The magic is even there in the most infuriating characters that make their own cameos: Councilman Jamm, Joan Callamezzo, Jean-Ralphio, and Tammy Two. There is no such thing as pure evil in the world of Parks and Recreation, and that’s part of what makes the show, and the reunion, so unrelentingly pleasant to watch.
What really got me, though, was the rendition of “Bye, Bye, Li’l Sebastian” that concluded the episode. There was something about all of them singing together, joined in a strange sort of virtual community, that just caused me to be overcome with feeling. It was sweet and joyful, yes, but there was also a tinge of sadness to it as well, a reminder of what has passed beyond recall. Not just the sweet little horse, but also the bright future that Parks and Rec imagined in its final season.
For, in Parks and Rec fashion, beneath all of the joy and cheer that suffused the episode, there were two moments that allowed us a glimpse into the reality of the world that we live in. The first was the opening, in which Bobby Newport, after reading his lines, seems flummoxed at the notion that there is a pandemic raging outside of his cushioned existence. It’s a pointed reminder that the wealthy continue to inhabit a different world than the rest of us.
A similarly pointed moment occurs when Andy, in his persona as Johnny Karate, tries to reassure kids that someday this will all be over. In typical Andy fashion, though, he inadvertently remarks that “it might never happen.” It is, of course, played for laughs, but there’s something poignant about the recognition that the world as we knew it might, in fact, be gone, that we might never fully return to normal.
To my mind, that is the brilliance of a series like Parks and Recreation. While it is a fundamentally optimistic series about the ability of government, and of public servants in particular to help solve our most pressing problems, it also points out the inequities and problems of our world, the ingratitude and self-destructiveness of people, though it always wears such honesty lightly. Even if, as Johnny Karate suggests, the world may never return to normal, we can take comfort from the fact that we have characters like these to help us through the dark times.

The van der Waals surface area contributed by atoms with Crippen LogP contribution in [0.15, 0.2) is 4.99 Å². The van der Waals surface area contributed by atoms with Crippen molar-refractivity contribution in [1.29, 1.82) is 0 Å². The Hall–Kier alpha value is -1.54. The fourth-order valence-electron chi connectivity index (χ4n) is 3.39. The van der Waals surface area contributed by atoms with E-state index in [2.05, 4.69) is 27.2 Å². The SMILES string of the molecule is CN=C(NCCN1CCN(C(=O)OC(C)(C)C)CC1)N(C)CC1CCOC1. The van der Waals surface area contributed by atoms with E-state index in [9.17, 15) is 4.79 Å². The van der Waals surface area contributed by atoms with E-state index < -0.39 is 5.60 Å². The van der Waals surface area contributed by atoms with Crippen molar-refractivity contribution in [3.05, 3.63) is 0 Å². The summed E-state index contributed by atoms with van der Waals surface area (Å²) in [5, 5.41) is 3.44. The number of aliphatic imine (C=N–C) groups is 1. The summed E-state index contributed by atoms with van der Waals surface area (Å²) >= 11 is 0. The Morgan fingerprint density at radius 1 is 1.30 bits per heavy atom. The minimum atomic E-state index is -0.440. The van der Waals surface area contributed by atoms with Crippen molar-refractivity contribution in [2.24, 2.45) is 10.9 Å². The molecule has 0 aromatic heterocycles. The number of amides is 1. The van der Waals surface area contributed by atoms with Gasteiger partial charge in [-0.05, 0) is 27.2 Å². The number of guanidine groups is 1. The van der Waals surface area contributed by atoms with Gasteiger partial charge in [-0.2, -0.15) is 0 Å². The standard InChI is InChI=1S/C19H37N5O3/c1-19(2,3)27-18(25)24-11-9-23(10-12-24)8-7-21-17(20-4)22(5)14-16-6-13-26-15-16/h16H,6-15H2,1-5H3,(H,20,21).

When, at the end of the episode, Ron reminds Leslie to take care of herself, it almost feels as if he is speaking to all of us, as well. That last reunion of all of those beloved characters, orchestrated by Ron, is a reminder to all of us as well, to reach out and contact those that we love. Community and family is more important now than ever.
I earnestly hope that this isn’t the last time that we see all of these characters together. There’s no question that there are some dark days, perhaps even years ahead, and we need shows like Parks and Recreation to remind us that there is beauty and goodness and light in the world, that there are people who have beautiful souls and want to make the world a better place.
When I wept last night, it wasn’t just with sadness, it was also with joy, joy at getting to see these beloved people once again, even as I was reminded that Parks and Recreation is no longer on the air. It is in that mingling of joy and sadness that true magic happens.
In other words, thank goodness for Parks and Recreation.